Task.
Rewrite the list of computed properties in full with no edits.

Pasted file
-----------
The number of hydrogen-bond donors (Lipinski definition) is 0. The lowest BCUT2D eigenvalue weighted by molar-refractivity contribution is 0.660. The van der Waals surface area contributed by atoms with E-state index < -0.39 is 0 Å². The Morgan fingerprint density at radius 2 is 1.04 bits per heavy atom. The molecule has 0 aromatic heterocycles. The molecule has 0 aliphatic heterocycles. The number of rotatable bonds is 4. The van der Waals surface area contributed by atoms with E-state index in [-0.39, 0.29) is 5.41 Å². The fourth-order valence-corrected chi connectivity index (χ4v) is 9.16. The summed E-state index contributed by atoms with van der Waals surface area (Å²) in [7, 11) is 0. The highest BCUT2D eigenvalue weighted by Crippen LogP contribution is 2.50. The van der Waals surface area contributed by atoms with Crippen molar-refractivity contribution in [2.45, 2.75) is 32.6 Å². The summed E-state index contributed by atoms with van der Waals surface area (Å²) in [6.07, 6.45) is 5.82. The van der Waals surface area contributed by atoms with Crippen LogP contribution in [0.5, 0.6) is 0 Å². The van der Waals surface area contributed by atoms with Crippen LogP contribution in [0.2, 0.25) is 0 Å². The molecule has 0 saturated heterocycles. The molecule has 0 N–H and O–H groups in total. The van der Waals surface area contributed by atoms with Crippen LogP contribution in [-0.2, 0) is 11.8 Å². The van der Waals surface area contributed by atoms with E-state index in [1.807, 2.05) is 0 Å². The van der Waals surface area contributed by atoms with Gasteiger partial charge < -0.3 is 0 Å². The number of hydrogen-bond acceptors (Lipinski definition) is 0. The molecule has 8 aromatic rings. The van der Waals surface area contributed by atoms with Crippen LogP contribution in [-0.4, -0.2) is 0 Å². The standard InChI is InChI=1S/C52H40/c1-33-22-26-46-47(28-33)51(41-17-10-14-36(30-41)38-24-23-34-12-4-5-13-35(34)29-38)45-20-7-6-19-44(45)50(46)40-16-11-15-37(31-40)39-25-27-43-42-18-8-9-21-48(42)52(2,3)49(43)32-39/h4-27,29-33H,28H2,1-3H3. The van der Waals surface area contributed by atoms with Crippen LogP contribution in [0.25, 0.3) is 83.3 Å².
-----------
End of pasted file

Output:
The number of hydrogen-bond donors (Lipinski definition) is 0. The lowest BCUT2D eigenvalue weighted by molar-refractivity contribution is 0.660. The van der Waals surface area contributed by atoms with E-state index < -0.39 is 0 Å². The Morgan fingerprint density at radius 2 is 1.04 bits per heavy atom. The molecule has 0 aromatic heterocycles. The molecule has 0 aliphatic heterocycles. The number of rotatable bonds is 4. The van der Waals surface area contributed by atoms with E-state index in [-0.39, 0.29) is 5.41 Å². The fourth-order valence-corrected chi connectivity index (χ4v) is 9.16. The summed E-state index contributed by atoms with van der Waals surface area (Å²) in [7, 11) is 0. The highest BCUT2D eigenvalue weighted by Crippen LogP contribution is 2.50. The van der Waals surface area contributed by atoms with Crippen molar-refractivity contribution in [2.45, 2.75) is 32.6 Å². The summed E-state index contributed by atoms with van der Waals surface area (Å²) in [6.07, 6.45) is 5.82. The van der Waals surface area contributed by atoms with Crippen LogP contribution in [0.5, 0.6) is 0 Å². The van der Waals surface area contributed by atoms with Crippen LogP contribution in [0.2, 0.25) is 0 Å². The molecule has 0 saturated heterocycles. The molecule has 0 N–H and O–H groups in total. The van der Waals surface area contributed by atoms with Crippen LogP contribution in [-0.2, 0) is 11.8 Å². The van der Waals surface area contributed by atoms with E-state index in [1.807, 2.05) is 0 Å². The van der Waals surface area contributed by atoms with Gasteiger partial charge < -0.3 is 0 Å². The number of hydrogen-bond acceptors (Lipinski definition) is 0. The molecule has 8 aromatic rings. The van der Waals surface area contributed by atoms with Crippen LogP contribution in [-0.4, -0.2) is 0 Å². The standard InChI is InChI=1S/C52H40/c1-33-22-26-46-47(28-33)51(41-17-10-14-36(30-41)38-24-23-34-12-4-5-13-35(34)29-38)45-20-7-6-19-44(45)50(46)40-16-11-15-37(31-40)39-25-27-43-42-18-8-9-21-48(42)52(2,3)49(43)32-39/h4-27,29-33H,28H2,1-3H3. The van der Waals surface area contributed by atoms with Crippen LogP contribution in [0.25, 0.3) is 83.3 Å².